Jean-FullertonJean Fullerton

Winner of Harry Bowling Prize 2006
A Glimpse At Happiness
Shortlisted for Romantic Novelists’ Association’s 50th Anniversary Award 2010

Jean Fullerton is a native Londoner and was born in the East End within the sound of Bow Bells. Until she was five her family lived in Wapping, alongside the Thames, and then moved to Stepney. She is a trained nurse and teaches healthcare and nursing. Jean’s husband is a Church of England vicar, and his parish includes the site of the 2012 Olympic Games. She has three daughters.

‘I started writing five years ago after I attended a stress management course. It recommended that I combat work stress by doing something which I had always wanted to do. Since reading Katharine by Anya Seton when I was fourteen, I had been hooked on history and historical romances. I had always wanted to write an historical romance, so I started.

I joined the Romantic Novelists’ Association, since when I have been learning everything I can about the craft of writing. After my first RNA conference in 2002, I knew that writing was no longer just a hobby: being published has been my professional goal.’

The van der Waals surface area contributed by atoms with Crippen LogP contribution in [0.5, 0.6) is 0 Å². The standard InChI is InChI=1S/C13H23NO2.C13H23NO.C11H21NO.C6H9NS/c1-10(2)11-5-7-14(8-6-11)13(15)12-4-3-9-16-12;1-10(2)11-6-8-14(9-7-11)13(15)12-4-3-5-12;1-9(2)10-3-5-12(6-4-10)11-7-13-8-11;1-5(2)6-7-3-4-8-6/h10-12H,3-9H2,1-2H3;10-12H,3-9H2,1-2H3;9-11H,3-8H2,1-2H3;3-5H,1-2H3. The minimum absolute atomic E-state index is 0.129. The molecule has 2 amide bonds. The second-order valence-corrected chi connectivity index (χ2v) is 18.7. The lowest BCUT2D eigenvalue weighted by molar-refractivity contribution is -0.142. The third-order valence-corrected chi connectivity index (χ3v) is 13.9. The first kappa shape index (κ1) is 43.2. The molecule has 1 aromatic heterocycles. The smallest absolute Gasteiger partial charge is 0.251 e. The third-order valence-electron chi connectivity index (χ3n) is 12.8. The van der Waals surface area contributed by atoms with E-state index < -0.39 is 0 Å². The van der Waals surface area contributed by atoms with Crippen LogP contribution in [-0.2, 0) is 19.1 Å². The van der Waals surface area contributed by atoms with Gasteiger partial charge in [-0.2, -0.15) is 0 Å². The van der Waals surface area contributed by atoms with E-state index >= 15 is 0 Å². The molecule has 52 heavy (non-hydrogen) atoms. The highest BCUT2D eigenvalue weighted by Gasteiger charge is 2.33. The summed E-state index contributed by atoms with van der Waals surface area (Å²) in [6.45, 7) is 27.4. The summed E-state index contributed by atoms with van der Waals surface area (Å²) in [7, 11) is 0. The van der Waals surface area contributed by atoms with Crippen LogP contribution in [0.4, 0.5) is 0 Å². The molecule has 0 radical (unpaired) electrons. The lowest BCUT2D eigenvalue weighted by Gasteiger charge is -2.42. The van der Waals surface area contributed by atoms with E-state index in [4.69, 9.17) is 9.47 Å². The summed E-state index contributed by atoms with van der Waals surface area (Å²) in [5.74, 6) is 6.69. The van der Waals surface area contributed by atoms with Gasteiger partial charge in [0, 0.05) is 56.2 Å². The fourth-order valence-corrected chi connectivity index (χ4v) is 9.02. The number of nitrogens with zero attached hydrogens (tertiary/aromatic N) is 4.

My hard work was rewarded when my novel, Cutlasses and Caresses, was accepted for publication by Triskelion. So far, though, until the acceptance of my novel by Orion, the high point of my career has been winning The Harry Bowling Prize.

Writing for me is about creating stories that will fire the imagination and characters with whom readers of all ages will fall in love.

In my other life I am a qualified nurse and I work as a Senior Lecturer with London South Bank University where I teach nursing and health studies.

www.jeanfullerton.com

Titles: Cutlasses & Caresses, Midnight Marriage (Triskelion) No Cure For Love, A Glimpse At Happiness,Perhaps Tomorrow, Hold on to Hope, Call Nurse Millie, Christmas for Nurse Millie, All Change for Nurse Millie, Fetch Nurse Connie (Orion)

Fetch Nurse Connie

fetch nurse connie - cover 18th feb th jan 2015docIt’s 1945 and as the end of war is declared and the troops start returning home, the nurses of the East End are joining in the celebrations.

 

For Nurse Connie Byrne the end of the war signals the beginning of a new chapter and as the revelries go on around the city, Connie’s mind is on another celebration that she’ll be able to arrange – the wedding to her swettheart, Charlie, set to take place as soon as he arrives home. But when Connie meets Charlie off the train at London Bridge, she finds that his homecoming isn’t quite going according to plan…

 

Connie’s busy professional life, and the larger-than-life patients in the district, offer a welcome distraction, but for how long? If nursing in the East End has taught Connie anything, it’s that life is full of surprises…

 

Thank you, thank you, thank you, Hilary. ~ Jean Fullerton